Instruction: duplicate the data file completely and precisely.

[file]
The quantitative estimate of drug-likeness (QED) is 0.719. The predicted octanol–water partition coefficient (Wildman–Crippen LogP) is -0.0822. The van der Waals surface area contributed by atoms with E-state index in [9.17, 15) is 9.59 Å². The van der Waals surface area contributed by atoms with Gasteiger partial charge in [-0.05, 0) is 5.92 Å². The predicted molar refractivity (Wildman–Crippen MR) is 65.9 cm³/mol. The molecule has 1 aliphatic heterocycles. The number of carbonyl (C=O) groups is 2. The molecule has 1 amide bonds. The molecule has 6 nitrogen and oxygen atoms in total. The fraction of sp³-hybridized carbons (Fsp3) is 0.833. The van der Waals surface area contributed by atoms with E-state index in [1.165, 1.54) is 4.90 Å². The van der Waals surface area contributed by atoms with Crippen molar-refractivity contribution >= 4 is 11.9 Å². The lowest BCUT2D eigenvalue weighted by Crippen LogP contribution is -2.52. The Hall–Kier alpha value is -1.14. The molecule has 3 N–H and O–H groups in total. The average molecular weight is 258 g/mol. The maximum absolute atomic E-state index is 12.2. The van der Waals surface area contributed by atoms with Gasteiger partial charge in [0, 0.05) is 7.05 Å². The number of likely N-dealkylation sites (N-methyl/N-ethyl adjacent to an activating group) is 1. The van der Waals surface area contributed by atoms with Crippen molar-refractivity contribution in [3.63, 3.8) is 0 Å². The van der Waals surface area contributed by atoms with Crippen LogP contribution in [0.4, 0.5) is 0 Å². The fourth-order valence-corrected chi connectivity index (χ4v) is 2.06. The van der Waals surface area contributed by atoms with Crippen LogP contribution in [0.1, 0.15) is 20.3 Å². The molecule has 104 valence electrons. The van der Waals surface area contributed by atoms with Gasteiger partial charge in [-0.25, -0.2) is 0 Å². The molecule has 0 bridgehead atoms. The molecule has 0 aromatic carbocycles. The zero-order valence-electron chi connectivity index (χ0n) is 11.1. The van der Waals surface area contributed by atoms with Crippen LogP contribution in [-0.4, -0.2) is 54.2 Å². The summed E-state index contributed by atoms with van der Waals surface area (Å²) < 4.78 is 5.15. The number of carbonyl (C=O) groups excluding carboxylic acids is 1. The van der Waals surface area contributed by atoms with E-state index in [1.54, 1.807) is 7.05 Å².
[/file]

The quantitative estimate of drug-likeness (QED) is 0.719. The predicted octanol–water partition coefficient (Wildman–Crippen LogP) is -0.0822. The van der Waals surface area contributed by atoms with E-state index in [9.17, 15) is 9.59 Å². The van der Waals surface area contributed by atoms with Gasteiger partial charge in [-0.05, 0) is 5.92 Å². The predicted molar refractivity (Wildman–Crippen MR) is 65.9 cm³/mol. The molecule has 1 aliphatic heterocycles. The number of carbonyl (C=O) groups is 2. The molecule has 1 amide bonds. The molecule has 6 nitrogen and oxygen atoms in total. The fraction of sp³-hybridized carbons (Fsp3) is 0.833. The van der Waals surface area contributed by atoms with E-state index in [1.165, 1.54) is 4.90 Å². The van der Waals surface area contributed by atoms with Crippen molar-refractivity contribution >= 4 is 11.9 Å². The lowest BCUT2D eigenvalue weighted by Crippen LogP contribution is -2.52. The Hall–Kier alpha value is -1.14. The molecule has 3 N–H and O–H groups in total. The average molecular weight is 258 g/mol. The maximum absolute atomic E-state index is 12.2. The van der Waals surface area contributed by atoms with Gasteiger partial charge in [0, 0.05) is 7.05 Å². The number of likely N-dealkylation sites (N-methyl/N-ethyl adjacent to an activating group) is 1. The van der Waals surface area contributed by atoms with Crippen molar-refractivity contribution in [3.63, 3.8) is 0 Å². The van der Waals surface area contributed by atoms with Crippen LogP contribution in [0.4, 0.5) is 0 Å². The fourth-order valence-corrected chi connectivity index (χ4v) is 2.06. The van der Waals surface area contributed by atoms with Crippen LogP contribution in [0.1, 0.15) is 20.3 Å². The molecule has 104 valence electrons. The van der Waals surface area contributed by atoms with Gasteiger partial charge in [-0.25, -0.2) is 0 Å². The molecule has 0 bridgehead atoms. The molecule has 0 aromatic carbocycles. The zero-order valence-electron chi connectivity index (χ0n) is 11.1. The van der Waals surface area contributed by atoms with Crippen LogP contribution in [-0.4, -0.2) is 54.2 Å². The summed E-state index contributed by atoms with van der Waals surface area (Å²) < 4.78 is 5.15. The number of carbonyl (C=O) groups excluding carboxylic acids is 1. The van der Waals surface area contributed by atoms with E-state index in [1.54, 1.807) is 7.05 Å².